Determination of the mechanisms of action of a cytomegalovirus chemokine receptor homologue in pathogenesis (2007–2009)

A number of herpesviruses encode proteins that are similar to proteins of our immune system. These pirated proteins are exploited by the virus to enable it to replicate and persist in the infected individual, usually by evading or gaining advantage from the normal immune response. This project will investigate the role of one such protein found in both human and animal herpesviruses (specifically cytomegaloviruses (CMV)) that is conserved with cellular cell surface proteins (receptors) that bind immune signaling molecules (chemokines). Chemokines are important proteins in the early response to infection. Binding of chemokines to their receptors initiates a cascade of signals within the cell that has profound effects on cellular responses to environmental stimuli. Thus, it is believed that herpesviruses have acquired chemokine receptors to modify or react to the immune response, causing infected cells to behave abnormally either despite or in response to chemokine signals. This project will determine how this CMV specific protein affects the function of cells that CMV infects and how this may promote virus replication, dissemination and persistence in infected hosts. We will also engineer CMVs where the activity of the target protein can be inhibited by administration of prototype antiviral drugs. If inhibition of the activity of the protein is found to reduce virus replication, dissemination or persistence, then this will demonstrate that this type of protein would be a suitable target for the development of novel drugs active against CMV infections. CMV can cause serious (potentially life threatening) disease in newborn children (following infection in the uterus) and immunosuppressed people (eg. organ transplant recipients and people with HIV/AIDS). Our studies will improve our understanding of the contribution of a specific CMV protein to disease, thereby assisting efforts to reduce the impact of CMV infections.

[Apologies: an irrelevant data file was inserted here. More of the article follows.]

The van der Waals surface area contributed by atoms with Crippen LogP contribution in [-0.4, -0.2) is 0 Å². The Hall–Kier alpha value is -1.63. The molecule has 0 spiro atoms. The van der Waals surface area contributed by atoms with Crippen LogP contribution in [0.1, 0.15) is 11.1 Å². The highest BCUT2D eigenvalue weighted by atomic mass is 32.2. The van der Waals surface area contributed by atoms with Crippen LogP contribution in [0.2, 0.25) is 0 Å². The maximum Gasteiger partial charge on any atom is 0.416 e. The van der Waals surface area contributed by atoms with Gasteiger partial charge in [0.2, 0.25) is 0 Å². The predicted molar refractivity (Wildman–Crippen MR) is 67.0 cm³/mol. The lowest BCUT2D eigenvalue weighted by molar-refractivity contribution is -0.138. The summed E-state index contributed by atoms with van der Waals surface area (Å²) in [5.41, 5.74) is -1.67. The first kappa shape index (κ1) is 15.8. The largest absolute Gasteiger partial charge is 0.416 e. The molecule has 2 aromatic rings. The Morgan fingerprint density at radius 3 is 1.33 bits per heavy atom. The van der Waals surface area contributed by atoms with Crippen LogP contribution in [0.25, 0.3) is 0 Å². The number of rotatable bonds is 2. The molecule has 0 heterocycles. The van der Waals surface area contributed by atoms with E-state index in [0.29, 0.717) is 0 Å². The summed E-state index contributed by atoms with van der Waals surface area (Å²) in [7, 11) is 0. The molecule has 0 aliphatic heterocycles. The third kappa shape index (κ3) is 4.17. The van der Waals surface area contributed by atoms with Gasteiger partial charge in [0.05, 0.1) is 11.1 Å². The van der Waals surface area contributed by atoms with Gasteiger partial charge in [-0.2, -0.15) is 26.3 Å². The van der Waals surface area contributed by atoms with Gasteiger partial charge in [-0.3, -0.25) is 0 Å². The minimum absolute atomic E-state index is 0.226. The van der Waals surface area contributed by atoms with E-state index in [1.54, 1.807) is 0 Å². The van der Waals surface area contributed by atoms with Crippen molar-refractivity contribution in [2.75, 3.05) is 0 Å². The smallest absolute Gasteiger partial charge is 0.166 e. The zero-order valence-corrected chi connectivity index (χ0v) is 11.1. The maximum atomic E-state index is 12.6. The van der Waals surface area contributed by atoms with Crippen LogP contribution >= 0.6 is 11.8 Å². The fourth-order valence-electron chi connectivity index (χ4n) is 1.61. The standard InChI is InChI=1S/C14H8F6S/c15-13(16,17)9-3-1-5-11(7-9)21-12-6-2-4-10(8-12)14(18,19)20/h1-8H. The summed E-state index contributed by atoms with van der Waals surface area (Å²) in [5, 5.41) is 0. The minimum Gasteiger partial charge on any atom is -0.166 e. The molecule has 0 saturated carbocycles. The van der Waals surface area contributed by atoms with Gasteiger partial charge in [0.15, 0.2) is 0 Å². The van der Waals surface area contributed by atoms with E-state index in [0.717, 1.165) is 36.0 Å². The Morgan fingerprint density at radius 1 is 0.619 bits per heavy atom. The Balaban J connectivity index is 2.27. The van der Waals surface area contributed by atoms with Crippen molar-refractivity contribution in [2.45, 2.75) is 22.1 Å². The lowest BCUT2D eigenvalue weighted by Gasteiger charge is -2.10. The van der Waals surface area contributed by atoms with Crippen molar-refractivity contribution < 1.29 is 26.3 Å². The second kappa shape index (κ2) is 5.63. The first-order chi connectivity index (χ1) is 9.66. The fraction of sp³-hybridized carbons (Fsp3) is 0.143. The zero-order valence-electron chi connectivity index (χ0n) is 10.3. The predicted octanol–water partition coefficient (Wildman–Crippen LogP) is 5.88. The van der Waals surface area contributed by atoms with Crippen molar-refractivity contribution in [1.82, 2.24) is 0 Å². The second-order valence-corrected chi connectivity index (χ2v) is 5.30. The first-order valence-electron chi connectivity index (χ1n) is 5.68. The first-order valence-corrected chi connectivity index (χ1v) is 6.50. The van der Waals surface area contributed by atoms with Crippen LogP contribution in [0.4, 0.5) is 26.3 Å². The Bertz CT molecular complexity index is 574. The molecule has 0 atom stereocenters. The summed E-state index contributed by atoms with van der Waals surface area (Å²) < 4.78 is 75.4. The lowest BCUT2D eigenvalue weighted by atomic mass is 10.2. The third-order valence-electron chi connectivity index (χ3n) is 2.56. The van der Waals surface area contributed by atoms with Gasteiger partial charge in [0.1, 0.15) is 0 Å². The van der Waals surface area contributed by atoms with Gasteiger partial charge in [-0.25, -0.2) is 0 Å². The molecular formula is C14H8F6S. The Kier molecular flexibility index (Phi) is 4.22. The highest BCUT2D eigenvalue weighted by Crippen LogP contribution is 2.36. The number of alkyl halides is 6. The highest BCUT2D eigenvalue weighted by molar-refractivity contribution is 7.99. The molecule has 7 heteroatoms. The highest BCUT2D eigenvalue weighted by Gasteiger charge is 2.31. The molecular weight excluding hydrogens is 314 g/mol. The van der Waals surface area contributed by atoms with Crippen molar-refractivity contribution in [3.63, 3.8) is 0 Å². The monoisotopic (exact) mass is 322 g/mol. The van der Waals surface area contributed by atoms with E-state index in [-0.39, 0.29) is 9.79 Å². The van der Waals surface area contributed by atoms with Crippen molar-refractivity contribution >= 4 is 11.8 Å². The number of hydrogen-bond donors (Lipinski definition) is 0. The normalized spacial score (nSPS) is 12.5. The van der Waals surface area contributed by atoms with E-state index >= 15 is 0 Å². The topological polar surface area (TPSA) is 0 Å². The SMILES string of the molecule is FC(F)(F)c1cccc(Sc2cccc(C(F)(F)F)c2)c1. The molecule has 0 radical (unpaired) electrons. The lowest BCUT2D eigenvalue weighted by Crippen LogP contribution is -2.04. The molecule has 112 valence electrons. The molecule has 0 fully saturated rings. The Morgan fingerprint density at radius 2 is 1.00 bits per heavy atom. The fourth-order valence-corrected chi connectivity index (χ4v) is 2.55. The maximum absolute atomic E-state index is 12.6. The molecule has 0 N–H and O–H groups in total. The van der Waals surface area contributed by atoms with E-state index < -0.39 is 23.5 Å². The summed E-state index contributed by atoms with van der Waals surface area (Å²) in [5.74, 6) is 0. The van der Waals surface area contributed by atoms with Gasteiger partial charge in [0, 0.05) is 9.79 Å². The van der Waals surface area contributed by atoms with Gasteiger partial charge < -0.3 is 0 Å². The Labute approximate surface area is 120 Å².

Grant type:
NHMRC Project Grant
  • Senior Research Officer
    School of Chemistry and Molecular Biosciences
    Faculty of Science
Funded by:
National Health and Medical Research Council